Penn LPS’s First Class of Coding Boot Camp Grads Thrive in Philly
She worked a day job in fundraising. He picked up night shifts as a grave digger. Despite their very different lines of work, Nora Granahan and Michael McVeigh had one goal in common: they both wanted to learn to code—and hoped to eventually make a career change of it.
Of course, switching careers is never easy. Like jumping from one moving train to another, everything has to be just right to pull it off. For Nora, she found that her self-study efforts weren’t getting her up to speed fast enough to make the leap. “I’d been learning to code on my own for awhile, and was looking for a way to accelerate my learning,” she said.
Michael faced a similar predicament. “When you’re teaching yourself the basics,” he says, “you’re unsure if you can get to the level on your own where you’ll be employable,” he said.
A faster path forward
That’s when they each discovered the Penn LPS Coding Boot Camp.
But such intensity is necessary to deliver on the program’s promise: that participants will be transformed into employable developers over the course of the six-month experience—even if they start with zero coding experience.
As for Nora and Michael, neither could be 100% sure the camp would get them where they wanted to go—but they took the leap and enrolled in the program anyway.
Facing down challenges
The compressed nature of coding boot camps has a way of forcing each student to square off with whatever experiences, circumstances, or doubts have held them back—and power through them.
Michael struggled with the particular collaboration methods unique to coding. “Software development is an entirely different type of collaborative process,” he said. “While this was challenging, I did eventually develop the skills for collaborating effectively while developing software, and this is one of the key reasons I signed up for the course: experience working on a team.”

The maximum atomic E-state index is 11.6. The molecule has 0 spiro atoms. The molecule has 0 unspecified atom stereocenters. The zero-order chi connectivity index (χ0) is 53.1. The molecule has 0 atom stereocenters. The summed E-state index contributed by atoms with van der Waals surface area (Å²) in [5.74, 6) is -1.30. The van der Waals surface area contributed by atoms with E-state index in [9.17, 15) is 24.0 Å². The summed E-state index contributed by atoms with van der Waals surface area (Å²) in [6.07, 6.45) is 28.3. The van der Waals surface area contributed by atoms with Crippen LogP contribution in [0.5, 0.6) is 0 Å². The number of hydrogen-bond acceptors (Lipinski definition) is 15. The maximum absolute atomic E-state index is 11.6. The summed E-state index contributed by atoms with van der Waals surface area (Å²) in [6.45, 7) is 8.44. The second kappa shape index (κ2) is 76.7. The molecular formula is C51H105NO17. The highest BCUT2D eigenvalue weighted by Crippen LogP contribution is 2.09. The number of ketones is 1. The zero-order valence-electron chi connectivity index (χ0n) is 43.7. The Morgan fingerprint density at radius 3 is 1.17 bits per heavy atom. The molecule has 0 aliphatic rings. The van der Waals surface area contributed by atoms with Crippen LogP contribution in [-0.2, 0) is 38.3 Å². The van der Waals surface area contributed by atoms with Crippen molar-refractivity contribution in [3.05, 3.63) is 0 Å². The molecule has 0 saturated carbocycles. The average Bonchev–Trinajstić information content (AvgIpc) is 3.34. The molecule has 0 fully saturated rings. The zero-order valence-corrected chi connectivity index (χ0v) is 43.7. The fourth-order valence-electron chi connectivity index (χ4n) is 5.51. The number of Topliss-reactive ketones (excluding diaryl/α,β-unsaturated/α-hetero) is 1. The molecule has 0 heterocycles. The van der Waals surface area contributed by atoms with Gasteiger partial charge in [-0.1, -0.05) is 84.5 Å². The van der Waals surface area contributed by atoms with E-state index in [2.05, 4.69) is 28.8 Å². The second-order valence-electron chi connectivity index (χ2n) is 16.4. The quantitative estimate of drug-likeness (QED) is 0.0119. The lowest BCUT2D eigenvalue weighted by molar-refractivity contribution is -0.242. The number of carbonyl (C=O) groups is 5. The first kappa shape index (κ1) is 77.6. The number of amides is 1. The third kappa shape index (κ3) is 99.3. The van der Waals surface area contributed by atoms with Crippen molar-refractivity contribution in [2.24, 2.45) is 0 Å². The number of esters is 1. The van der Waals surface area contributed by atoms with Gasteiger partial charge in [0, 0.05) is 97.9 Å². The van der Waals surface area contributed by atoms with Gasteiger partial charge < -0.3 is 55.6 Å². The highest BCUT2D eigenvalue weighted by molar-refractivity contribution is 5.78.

Nora, like many boot camp students, continued working at her job during the program. It was hard for her to find enough hours in the day to keep up. “The most challenging aspect for me was the time commitment,” she said. “Learning all of this new material takes time and practice and it’s a lot on top of a full-time work schedule.
Difficult by design
The idea is that the rigor will pay off—in the form of better alignment between skilled laborers and local employer needs. According to the Bureau of Labor Statistics, web development is one of the fastest growing careers in today’s economy—with a projected 27% growth rate by 2024.
“What we’re ultimately trying to do is map the needs of employers in a region,” Trilogy founder and CEO Dan Sommer told The Philadelphia Inquirer. ”
Just because there’s a surplus of jobs, however, doesn’t make them any easier to come by.
“There is no substitute for hard work,” said Michael. “While the bootcamp offers you a ton of resources for learning how to code and making yourself a competitive job candidate, simply showing up to class and the career webinars will not prepare you to be a developer. The bootcamp should not be thought of as a substitute for teaching yourself or for hard work.”
The big payoff
In the end, the hard work paid off for both Michael and Nora. They were among the 45 students in the Penn LPS Coding Boot Camp’s inaugural graduating class this month. Both quickly landed jobs and landed on a new career path, just like they’d hoped.
“Finding a job as a developer, at a company that I love, has definitely been the biggest life change so far,” said Nora. Added Michael, “I don’t know what would have happened had I continued on my own. I do know that this course gave me the confidence in my coding ability that I needed.”
It’s not easy. It’s not for everyone. But for the right person, a coding boot camp like the one at UPenn is just what some people need. Take it from Michael:
“If this is something you really you want and are willing to work extremely hard to achieve it, then go for it! It will be hard—it’s a boot camp after all—but it will be worth it.”